Earlier this year, a former co-worker wanted to talk to me about becoming an independent consultant and leaving the consulting company that we both used to work for. I wanted to take some time to talk about what I believe are the pros and cons of working for yourself versus working for someone else, in particular, a big company.
In 2017, I decided to leave the consulting company I was working for and work for myself. I did Corp to Corp work for about 2 years before deciding to join Microsoft in November of 2018. In this blog, I want to share some of the advice I gave my friend and former co-worker as he undertakes his journey into the independent consulting world.
I will first talk about what I perceive as the positives of being an independent consultant and then I will delve into what I perceive to be some of the negative aspects of being an independent consultant. I can definitely appreciate how big of a decision it is to go the independent consulting route, so much so, that even when I joined Microsoft, I kept my LLC because I was not sure if I was making the right decision.
Being My Own Boss
One of the main reasons I decided to go the Corp to Corp route is because I wanted to have more freedom and be my own boss. I wanted to have a lot more say in who I worked for and what kind of projects that I worked on. Also, when I didn’t have a client, I wanted to spend time working on side projects that I liked as opposed to an employer giving me “busy” work until another client became available.
When I became my own boss, I became even more disciplined, I started to view things from an “employer’s” perspective and I became incredibly knowledgeable about taxes, payroll and how to run a small business.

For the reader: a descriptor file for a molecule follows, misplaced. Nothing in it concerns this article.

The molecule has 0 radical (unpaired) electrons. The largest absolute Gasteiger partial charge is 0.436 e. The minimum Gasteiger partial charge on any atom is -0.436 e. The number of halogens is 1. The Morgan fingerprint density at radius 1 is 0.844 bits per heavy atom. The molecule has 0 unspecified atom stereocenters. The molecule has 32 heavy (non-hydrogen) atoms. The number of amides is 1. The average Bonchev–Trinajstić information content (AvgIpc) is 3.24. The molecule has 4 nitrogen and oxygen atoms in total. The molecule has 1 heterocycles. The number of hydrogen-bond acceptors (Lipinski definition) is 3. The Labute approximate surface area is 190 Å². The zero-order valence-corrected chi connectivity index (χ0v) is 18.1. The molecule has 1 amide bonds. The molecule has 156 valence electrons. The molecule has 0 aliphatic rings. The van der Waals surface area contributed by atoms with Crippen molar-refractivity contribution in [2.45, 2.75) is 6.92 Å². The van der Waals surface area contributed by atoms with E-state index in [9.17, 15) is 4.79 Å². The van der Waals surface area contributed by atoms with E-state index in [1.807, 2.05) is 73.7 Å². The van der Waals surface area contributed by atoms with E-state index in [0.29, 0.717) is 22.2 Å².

Limited Exposure to Politics
Another reason why I decided to work for myself was because of Corporate Politics. Let’s be honest, if you are going to deal with people, you will deal with politics, that is just the nature of the beast. However, when you work as an independent consultant, your exposure to politics is a lot less because your client is not your boss, they are just paying you for your expertise for a limited amount of time.
You will not have to attend any of their corporate meetings, you will not have to do monthly or quarterly reviews, you won’t have to worry about promotions, titles, wage increases or getting a new supervisor.
When I was my own boss, it felt really good to not have to worry about any of the politics at the client and just focus solely on the tasks that I was brought in for.
One of the aspects of my professional life that has always bothered me is that there aren’t a lot of people in positions of influence that look like me ie a Black Males. When I decided to work for myself, I found that this lack of diversity bothered me less and less because I now work for myself and I didn’t have to worry about any “bias” in who got promotions, raises or the best projects
Also, due to Federal guidelines, your client had limitations on how much control that have over how and where you do your work. When I was working for myself, I was 100% remote and I no longer had to go into my consulting company’s office to do remote work for their client located in California. Working remotely greatly reduces the impact Corporate Politics can have on a person’s mental health and personal wellbeing because you are simply not physically present when a lot of it occurs.
Another great aspects of being an independent consultant is, quite frankly, from a money standpoint, the sky’s the limit. As an independent consulting, you will negotiate your bill rate and you get paid for every “unit” (ie 15, 30 or 60 minutes) you work.